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Bruce Elving, DXer, Publisher

He is remembered as a fountain of FM information

Bruce Elving passed away while in California for prostate cancer treatment.

Elving, of Esko, Minn., was the man behind “FM Atlas,” a handbook for FM DXers. Besides its listing of standard FM stations in the U.S., Canada and Mexico in a helpful geographical format, Elving’s publication was unusual in that it listed information that might appeal to the hardest-core spectrum buff such as RDS data and subcarrier programming including ethnic content and radio services for the blind.

Elving held a Ph.D. in communications from Syracuse University and published his first FM station directory in 1971. He updated “FM Atlas” regularly. Though in recent years it was issued less frequently as online sources of station information became ubiquitous, a 21st edition was released in the summer of 2010, according to a Radio World story at that time. It contains listings of some 10,000 FM radio stations, translators, boosters and low-power FM stations.

A later publication, “FMedia,” was started in 1987. It covered FM news and supplemented the “FM Atlas.” It ran for two decades and was published briefly by his daughter, Kristine Stuart.

According to a Wikipedia listing, Elving was named DXer of the Year in 1973 and 1986 by the Association of North American Radio Clubs. But he also was more than a listener and information publisher. He was a cofounder of KUMD(FM), a public radio station associated with the University of Minnesota at Duluth, in 1957. KUMD celebrated its 50th anniversary in 2007 with a gala dinner; Elving and two other founders were guests of honor.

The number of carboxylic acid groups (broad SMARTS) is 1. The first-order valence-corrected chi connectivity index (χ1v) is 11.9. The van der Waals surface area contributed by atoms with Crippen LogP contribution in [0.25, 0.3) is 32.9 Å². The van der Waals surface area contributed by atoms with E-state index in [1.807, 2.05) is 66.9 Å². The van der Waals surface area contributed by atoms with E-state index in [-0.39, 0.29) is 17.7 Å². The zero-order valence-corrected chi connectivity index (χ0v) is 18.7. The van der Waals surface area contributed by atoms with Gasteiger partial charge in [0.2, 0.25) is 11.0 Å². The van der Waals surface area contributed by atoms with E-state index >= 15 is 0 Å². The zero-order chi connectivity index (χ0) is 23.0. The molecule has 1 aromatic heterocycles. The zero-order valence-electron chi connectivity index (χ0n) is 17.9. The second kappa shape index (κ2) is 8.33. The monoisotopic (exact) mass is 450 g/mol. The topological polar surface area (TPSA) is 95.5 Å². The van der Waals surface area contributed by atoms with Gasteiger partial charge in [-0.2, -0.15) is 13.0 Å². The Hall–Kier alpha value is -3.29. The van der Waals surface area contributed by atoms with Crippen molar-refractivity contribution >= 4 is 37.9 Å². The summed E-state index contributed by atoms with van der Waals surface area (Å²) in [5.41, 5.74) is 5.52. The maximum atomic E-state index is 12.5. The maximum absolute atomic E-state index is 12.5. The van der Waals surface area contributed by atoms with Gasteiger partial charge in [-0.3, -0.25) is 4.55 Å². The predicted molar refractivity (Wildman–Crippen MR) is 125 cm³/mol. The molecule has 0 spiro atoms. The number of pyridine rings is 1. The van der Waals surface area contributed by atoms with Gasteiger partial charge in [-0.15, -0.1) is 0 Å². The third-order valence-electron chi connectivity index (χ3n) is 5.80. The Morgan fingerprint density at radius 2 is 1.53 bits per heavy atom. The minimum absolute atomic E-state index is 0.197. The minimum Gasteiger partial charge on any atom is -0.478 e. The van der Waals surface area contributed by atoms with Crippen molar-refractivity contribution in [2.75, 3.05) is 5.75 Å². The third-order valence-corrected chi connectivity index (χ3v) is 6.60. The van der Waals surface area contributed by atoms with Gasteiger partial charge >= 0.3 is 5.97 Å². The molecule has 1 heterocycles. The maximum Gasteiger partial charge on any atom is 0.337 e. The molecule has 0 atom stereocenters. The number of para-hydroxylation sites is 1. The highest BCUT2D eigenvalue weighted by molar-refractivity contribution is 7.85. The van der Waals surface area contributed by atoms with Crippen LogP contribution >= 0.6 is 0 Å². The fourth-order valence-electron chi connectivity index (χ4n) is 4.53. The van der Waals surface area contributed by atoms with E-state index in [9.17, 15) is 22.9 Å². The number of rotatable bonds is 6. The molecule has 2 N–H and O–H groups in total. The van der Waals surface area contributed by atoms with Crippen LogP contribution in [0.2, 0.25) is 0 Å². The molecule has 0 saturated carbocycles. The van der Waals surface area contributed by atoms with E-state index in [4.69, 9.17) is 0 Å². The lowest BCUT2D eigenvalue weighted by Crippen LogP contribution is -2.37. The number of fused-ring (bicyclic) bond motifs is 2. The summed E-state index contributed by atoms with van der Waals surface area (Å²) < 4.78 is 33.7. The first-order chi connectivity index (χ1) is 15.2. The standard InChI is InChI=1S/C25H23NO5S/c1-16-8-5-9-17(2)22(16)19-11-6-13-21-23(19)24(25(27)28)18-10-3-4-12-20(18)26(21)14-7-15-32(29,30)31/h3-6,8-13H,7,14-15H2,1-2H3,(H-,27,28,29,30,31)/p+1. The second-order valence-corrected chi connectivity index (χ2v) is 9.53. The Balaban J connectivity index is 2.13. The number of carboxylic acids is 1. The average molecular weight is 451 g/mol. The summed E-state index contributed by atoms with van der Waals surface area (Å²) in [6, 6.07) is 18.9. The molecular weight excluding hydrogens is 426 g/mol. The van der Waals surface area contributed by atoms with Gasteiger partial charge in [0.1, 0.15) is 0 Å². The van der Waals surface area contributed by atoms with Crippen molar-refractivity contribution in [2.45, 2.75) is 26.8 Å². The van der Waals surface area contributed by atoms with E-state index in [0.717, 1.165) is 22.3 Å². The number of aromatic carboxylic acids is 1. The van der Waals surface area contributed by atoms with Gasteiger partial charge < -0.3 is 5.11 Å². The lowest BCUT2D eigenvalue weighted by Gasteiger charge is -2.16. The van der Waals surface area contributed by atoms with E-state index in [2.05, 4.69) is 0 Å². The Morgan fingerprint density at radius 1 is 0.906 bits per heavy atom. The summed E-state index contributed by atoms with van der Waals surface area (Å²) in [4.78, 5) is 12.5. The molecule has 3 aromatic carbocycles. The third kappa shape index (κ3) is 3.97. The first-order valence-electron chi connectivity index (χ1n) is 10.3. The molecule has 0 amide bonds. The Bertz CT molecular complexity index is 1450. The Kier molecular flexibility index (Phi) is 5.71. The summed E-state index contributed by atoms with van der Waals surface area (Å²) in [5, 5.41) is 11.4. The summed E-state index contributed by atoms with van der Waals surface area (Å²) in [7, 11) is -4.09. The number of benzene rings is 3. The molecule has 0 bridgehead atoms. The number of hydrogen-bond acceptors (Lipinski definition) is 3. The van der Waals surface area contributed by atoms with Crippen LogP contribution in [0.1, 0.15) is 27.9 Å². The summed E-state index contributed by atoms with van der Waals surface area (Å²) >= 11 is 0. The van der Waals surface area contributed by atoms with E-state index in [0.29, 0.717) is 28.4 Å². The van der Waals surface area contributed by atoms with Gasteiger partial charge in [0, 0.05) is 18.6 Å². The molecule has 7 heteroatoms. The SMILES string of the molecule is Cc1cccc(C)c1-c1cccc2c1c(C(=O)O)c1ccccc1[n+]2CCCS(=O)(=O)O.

A review of various DX and other forums this week suggests his helpfulness, kindness and generosity. It was clear that he will be missed by his community.

Elving wrote a letter to Radio World this summer, describing his treatment for prostate cancer at Loma Linda University hospitals. In it he encouraged people over 50 to be checked for colon cancer, and men for prostate cancer. He told RW that while on that treatment trip, he continued taking notes of FM stations and format changes for his book.

He had a sense of humor too. In his letter, he wrote: “I [also] have had colon cancer, with surgeries in the large intestine 11 years ago and small intestine, six years ago, so you might say I have a semicolon!”